Bootlin toolchains 2020.08 released

Bootlin toolchainsWe are happy to announce a new release of the freely available cross-compilation toolchains we provide at, version 2020.08-1.

Here are the main changes compared to our previous 2020.02 release:

  • Bleeding edge toolchains are now using: gcc 10.2, binutils 2.34, gdb 9.2, kernel headers 5.4, glibc 2.31, musl 1.2.0, uclibc-ng 1.0.34
  • Stable toolchains are using: gcc 9.3, binutils 2.33, gdb 8.3, kernel headers 4.9, glibc 2.31, musl 1.2.0, uclibc-ng 1.0.34
  • Fortran support has been enabled in all tolchains
  • Several new CPU architecture variants are supported, each with a new toolchain
  • Boot testing in Qemu was added for PowerPC64 E5500, NIOSII and m68k MCF5208.

In addition, it is worth mentioning that all those Bootlin toolchains are now directly accessible from Buildroot: make menuconfig shows the Bootlin toolchains available for the current selected CPU architecture, and Buildroot is able to automatically download and use the toolchain. This feature will be available starting from Buildroot 2020.11:

Thanks again to the entire Buildroot community, and especially Romain Naour, for all the fixes and improvements related to toolchain support that make this project possible. In the next weeks, we hope to be able to deliver further updated bleeding-edge toolchains, with glibc 2.32 and binutils 2.35. Stay tuned!

If you face any issue, or need additional features in those toolchains, do not hesitate to report an issue in our issue tracker.

Updated cross-compilation toolchains, RISC-V 64 bit toolchain added

RISC-V 64 toolchainWe have just published an updated version of the cross-compilation toolchains available at

The significant changes are:

  • A RISC-V 64 bit toolchain is now provided, following the addition of support for this architecture to the Buildroot project.
  • The stable toolchains are now using gcc 7.3.0 (instead of 6.4.0), gdb 7.12.1 (instead of 7.11.1), kernel headers 4.1.52 (instead of 4.1.49), glibc 2.27 (instead of 2.26), musl 1.1.19 (instead of 1.1.18) and uclibc 1.0.30 (instead of 1.0.28). We are still using a 7.x gdb version because the 8.x versions need C++11 support, which requires a recent enough host compiler, which in turn requires using a more modern distribution. Thus, those toolchains would be unusable with older distributions as they would require a recent glibc version on the host. Currently, our stable toolchains are still built within an old Debian Squeeze system, for maximum compatibility with old distributions.
  • The bleeding-edge toolchains are still using gcc 8.2.0, but gdb is now 8.1.1 (instead of 8.1), kernel headers 4.14.80 (instead of 4.14.57), glibc 2.28 (instead of 2.27), musl 1.1.20 (instead of 1.1.19).

We will continue to update those toolchains with more recent versions of gcc, binutils, gdb and the different C libraries, and add support for more architectures. Do not hesitate to ask for additional features or report any issue encountered when using those toolchains in our bug tracker.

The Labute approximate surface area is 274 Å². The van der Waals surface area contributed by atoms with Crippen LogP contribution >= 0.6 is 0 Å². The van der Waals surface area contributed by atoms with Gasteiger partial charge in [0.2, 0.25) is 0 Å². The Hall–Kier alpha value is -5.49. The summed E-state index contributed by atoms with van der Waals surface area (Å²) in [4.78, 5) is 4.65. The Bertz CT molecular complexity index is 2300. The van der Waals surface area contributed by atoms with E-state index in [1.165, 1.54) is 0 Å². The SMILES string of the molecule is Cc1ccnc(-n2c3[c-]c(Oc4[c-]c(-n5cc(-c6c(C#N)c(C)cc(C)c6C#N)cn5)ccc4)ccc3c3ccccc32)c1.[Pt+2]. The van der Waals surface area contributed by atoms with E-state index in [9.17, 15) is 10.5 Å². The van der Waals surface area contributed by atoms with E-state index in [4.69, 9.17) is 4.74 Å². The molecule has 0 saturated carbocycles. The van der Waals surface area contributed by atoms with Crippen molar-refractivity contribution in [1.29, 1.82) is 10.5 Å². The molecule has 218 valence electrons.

Buildroot 2011.02 released, with many interesting updates and commercial support!

Buildroot logoAs usual, the latest Buildroot version has been released just in time on the last day of the month: Buildroot 2011.02 is available for download!

This release of the increasingly popular embedded Linux build system provides new interesting features and updates:

  • Support of external toolchains has been improved with support for toolchain profiles. Those are predefined configurations for well-known toolchains such as the CodeSourcery ones for ARM, PowerPC, MIPS and SuperH. Buildroot is now capable of automatically downloading and installing those external toolchains, which is much easier than downloading them manually. It’s now easy to provide users with Buildroot configurations that use well known toolchains, without requiring them to pre-install anything specific.
  • Support for board configurations has been completely rewritten and largely simplified. All board-specific Makefile and configuration options have been removed, and instead, each board is represented by a single, simple (less than 20 lines) defconfig file, in the configs/ directory. In addition to the existing configuration, we have added support for the Mini2440 platform but also for many Qemu emulated platforms: Qemu ARM Versatile, Qemu MIPSel Malta, Qemu PowerPC G3 Beige, Qemu SH4 r2d and Qemu x86. Those configurations allow to easily produce a known-to-work system for the Qemu emulator, making Buildroot even easier to start working on your embedded Linux system. See the documentation for more details on how to add your own board support.
  • Support for the Blackfin architecture has been added, thanks to Mike Frysinger. This support came along with a lot of fixes to make Buildroot work better for non-MMU architectures, since Blackfin is the first actively supported non-MMU architecture in Buildroot. There will certainly be further improvements to support non-MMU architectures, and hopefully additional non-MMU platforms will be added. For those platforms, Buildroot is generally a very good embedded Linux build system, as those architectures are typically used for small to medium sized systems, with a relatively limited number of components.
  • The Crosstool-NG back-end has been improved and extended to support more Buildroot options, and has been upgraded to a newer Crosstool-NG version. This back-end is the third mode for Buildroot toolchain: it allows Buildroot to use Crosstool-NG as the toolchain generator.
  • Ccache support has been reworked and it now works properly. Since Buildroot often requires complete rebuilds from scratch, having the ccache compiler cache is very nice. On my laptop, compiling from scratch a sample Buildroot system was taking 5 minutes and 29 seconds without ccache, and now only takes 3 minutes and 40 seconds with ccache enabled and the cache already filled by a previous build.